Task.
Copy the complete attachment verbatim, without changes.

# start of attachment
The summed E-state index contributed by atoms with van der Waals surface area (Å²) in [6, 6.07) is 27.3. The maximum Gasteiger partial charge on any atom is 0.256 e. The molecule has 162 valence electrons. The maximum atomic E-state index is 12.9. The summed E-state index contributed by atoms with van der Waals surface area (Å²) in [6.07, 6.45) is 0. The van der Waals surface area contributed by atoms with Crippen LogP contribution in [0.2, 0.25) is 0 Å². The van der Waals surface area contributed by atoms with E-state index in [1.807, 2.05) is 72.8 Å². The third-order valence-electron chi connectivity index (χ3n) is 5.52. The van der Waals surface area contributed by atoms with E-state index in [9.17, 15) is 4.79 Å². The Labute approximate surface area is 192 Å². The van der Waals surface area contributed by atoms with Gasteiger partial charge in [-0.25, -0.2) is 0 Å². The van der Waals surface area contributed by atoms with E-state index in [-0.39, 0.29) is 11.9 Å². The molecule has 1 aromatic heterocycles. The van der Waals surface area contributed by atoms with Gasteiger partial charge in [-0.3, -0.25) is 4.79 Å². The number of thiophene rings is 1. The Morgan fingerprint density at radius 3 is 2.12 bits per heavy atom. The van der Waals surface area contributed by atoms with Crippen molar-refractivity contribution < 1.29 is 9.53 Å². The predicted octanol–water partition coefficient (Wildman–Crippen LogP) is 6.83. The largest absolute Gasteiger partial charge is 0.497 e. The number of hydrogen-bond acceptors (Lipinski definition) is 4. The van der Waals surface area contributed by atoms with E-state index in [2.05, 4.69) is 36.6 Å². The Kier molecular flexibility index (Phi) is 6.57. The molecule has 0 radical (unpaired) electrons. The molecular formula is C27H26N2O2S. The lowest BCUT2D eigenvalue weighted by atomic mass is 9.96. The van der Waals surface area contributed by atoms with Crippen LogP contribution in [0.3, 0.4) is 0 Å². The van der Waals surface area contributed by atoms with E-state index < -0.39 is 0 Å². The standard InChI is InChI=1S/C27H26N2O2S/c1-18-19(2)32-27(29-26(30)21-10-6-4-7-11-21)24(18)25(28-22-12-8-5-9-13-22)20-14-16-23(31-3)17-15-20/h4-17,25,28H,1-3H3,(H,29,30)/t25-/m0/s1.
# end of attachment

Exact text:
The summed E-state index contributed by atoms with van der Waals surface area (Å²) in [6, 6.07) is 27.3. The maximum Gasteiger partial charge on any atom is 0.256 e. The molecule has 162 valence electrons. The maximum atomic E-state index is 12.9. The summed E-state index contributed by atoms with van der Waals surface area (Å²) in [6.07, 6.45) is 0. The van der Waals surface area contributed by atoms with Crippen LogP contribution in [0.2, 0.25) is 0 Å². The van der Waals surface area contributed by atoms with E-state index in [1.807, 2.05) is 72.8 Å². The third-order valence-electron chi connectivity index (χ3n) is 5.52. The van der Waals surface area contributed by atoms with E-state index in [9.17, 15) is 4.79 Å². The Labute approximate surface area is 192 Å². The van der Waals surface area contributed by atoms with Gasteiger partial charge in [-0.25, -0.2) is 0 Å². The van der Waals surface area contributed by atoms with E-state index in [-0.39, 0.29) is 11.9 Å². The molecule has 1 aromatic heterocycles. The van der Waals surface area contributed by atoms with Gasteiger partial charge in [-0.3, -0.25) is 4.79 Å². The number of thiophene rings is 1. The Morgan fingerprint density at radius 3 is 2.12 bits per heavy atom. The van der Waals surface area contributed by atoms with Crippen molar-refractivity contribution < 1.29 is 9.53 Å². The predicted octanol–water partition coefficient (Wildman–Crippen LogP) is 6.83. The largest absolute Gasteiger partial charge is 0.497 e. The number of hydrogen-bond acceptors (Lipinski definition) is 4. The van der Waals surface area contributed by atoms with E-state index in [2.05, 4.69) is 36.6 Å². The Kier molecular flexibility index (Phi) is 6.57. The molecule has 0 radical (unpaired) electrons. The molecular formula is C27H26N2O2S. The lowest BCUT2D eigenvalue weighted by atomic mass is 9.96. The van der Waals surface area contributed by atoms with Crippen LogP contribution in [0.3, 0.4) is 0 Å². The van der Waals surface area contributed by atoms with E-state index < -0.39 is 0 Å². The standard InChI is InChI=1S/C27H26N2O2S/c1-18-19(2)32-27(29-26(30)21-10-6-4-7-11-21)24(18)25(28-22-12-8-5-9-13-22)20-14-16-23(31-3)17-15-20/h4-17,25,28H,1-3H3,(H,29,30)/t25-/m0/s1.